For many shows, the easiest way to incorporate such moments of lightness in otherwise extremely tense and even uncomfortable situations is to rely on characters who have twisted senses of humor. Rather than having to reach for literal jokes to incorporate into scripts, characters can react to situations with disdain or snark, still offering the audience a moment to breathe and to relate.
This comes into play in “Watchmen” through characters including Angela Abar aka Sister Night (Regina King) and her pointed looks, as well as the quick-witted FBI Agent Laurie Blake (Jean Smart).
But it’s also a factor for big personalities in Netflix’s royal family drama “The Crown,” the affluent women of HBO’s “Big Little Lies,” those who work at the titular news show on Apple TV Plus’ “The Morning Show,” and the narrator of Hulu’s “The Handmaid’s Tale.”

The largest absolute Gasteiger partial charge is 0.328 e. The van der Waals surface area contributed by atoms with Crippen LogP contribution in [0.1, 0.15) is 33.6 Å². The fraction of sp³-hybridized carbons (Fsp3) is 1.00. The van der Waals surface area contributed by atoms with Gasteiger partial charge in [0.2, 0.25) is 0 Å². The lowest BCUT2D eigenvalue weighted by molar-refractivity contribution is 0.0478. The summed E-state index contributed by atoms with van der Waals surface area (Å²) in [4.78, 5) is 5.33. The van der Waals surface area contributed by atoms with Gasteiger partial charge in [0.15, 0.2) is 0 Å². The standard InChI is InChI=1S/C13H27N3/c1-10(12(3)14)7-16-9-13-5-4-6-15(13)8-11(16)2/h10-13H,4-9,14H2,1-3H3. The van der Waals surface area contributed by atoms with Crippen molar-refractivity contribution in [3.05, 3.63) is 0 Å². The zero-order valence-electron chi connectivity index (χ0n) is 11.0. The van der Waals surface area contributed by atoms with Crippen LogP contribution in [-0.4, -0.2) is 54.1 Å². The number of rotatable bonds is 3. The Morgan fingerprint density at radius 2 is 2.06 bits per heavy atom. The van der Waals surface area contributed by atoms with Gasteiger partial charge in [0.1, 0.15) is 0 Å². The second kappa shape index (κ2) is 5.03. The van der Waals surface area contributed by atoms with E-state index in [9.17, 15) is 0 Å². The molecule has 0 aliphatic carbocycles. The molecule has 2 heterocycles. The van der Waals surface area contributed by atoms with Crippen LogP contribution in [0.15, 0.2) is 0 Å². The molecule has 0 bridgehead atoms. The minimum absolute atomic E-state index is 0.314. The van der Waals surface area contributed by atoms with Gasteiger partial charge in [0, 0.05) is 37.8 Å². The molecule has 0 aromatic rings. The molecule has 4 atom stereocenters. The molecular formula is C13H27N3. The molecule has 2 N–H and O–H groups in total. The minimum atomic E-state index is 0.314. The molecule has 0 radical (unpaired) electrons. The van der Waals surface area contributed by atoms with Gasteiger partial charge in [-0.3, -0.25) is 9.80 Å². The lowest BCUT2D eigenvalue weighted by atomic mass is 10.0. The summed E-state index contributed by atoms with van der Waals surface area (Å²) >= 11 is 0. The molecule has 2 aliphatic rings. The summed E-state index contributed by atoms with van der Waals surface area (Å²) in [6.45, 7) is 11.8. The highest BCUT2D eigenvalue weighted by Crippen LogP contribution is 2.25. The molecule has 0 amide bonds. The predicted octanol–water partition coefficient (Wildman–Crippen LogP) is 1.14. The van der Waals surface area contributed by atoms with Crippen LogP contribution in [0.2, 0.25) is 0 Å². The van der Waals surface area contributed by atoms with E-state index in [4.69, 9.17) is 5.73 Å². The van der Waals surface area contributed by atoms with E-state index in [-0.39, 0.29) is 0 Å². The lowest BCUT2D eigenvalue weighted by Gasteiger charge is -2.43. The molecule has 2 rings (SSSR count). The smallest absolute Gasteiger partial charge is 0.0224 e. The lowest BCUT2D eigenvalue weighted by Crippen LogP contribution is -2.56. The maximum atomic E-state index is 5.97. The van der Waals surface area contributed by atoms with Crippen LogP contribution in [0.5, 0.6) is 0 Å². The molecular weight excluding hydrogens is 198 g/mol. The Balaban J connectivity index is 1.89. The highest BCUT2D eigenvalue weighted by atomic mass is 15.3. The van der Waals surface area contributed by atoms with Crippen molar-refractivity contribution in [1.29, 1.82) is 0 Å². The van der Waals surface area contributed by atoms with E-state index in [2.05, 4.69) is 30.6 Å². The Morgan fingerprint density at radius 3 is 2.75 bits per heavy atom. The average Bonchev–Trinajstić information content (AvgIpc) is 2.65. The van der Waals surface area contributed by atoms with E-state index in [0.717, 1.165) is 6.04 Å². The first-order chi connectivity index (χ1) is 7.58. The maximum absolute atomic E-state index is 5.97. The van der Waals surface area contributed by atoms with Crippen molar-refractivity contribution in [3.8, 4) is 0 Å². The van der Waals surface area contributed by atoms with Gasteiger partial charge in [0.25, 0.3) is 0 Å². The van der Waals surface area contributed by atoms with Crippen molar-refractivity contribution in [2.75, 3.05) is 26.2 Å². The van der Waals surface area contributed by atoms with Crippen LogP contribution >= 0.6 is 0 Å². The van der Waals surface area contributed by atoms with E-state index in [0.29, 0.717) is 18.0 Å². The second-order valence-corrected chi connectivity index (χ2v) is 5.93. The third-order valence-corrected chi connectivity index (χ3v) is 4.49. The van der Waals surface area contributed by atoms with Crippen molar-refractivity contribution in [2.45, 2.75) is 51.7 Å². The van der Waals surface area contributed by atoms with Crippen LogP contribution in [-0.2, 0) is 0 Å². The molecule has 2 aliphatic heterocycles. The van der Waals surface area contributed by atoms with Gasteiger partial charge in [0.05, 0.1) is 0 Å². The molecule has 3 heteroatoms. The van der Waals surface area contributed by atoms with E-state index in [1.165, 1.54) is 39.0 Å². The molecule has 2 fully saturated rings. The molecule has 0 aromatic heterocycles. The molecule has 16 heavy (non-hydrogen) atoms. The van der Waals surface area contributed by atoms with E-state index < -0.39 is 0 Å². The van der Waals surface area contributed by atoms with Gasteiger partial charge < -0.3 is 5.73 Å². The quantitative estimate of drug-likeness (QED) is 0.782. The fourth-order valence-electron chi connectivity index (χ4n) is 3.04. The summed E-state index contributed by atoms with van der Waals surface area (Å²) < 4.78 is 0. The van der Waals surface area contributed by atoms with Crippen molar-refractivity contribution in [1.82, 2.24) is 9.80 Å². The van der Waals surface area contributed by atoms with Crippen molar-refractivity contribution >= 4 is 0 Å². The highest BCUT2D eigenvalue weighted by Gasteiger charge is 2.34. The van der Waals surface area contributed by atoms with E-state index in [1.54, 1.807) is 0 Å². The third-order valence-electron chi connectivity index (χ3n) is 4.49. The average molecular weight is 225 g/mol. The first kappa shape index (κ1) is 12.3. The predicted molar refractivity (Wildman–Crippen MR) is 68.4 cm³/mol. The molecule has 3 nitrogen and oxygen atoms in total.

“The thoughts that you have at certain times are not always the ones you choose to have, and sometimes they’re a lot funnier or a lot creepier or a lot weirder than you think,” says Bruce Miller, showrunner for “The Handmaid’s Tale.” For his show, the severity of the storytelling is often what makes it easier for laughs to come out in certain moments. “It’s about how funny the joke is compared to how awful the [events of the] story are. It’s distance, not just quality.”
On his dystopian drama, the titular character, June (played by Elisabeth Moss), is in the impossible situation of being trapped in an environment where women are no longer allowed to read, let alone have autonomy over their own lives and bodies. Dark humor is built into her narration; the world around her is as bleak as can be, but she has not lost her strength of personality.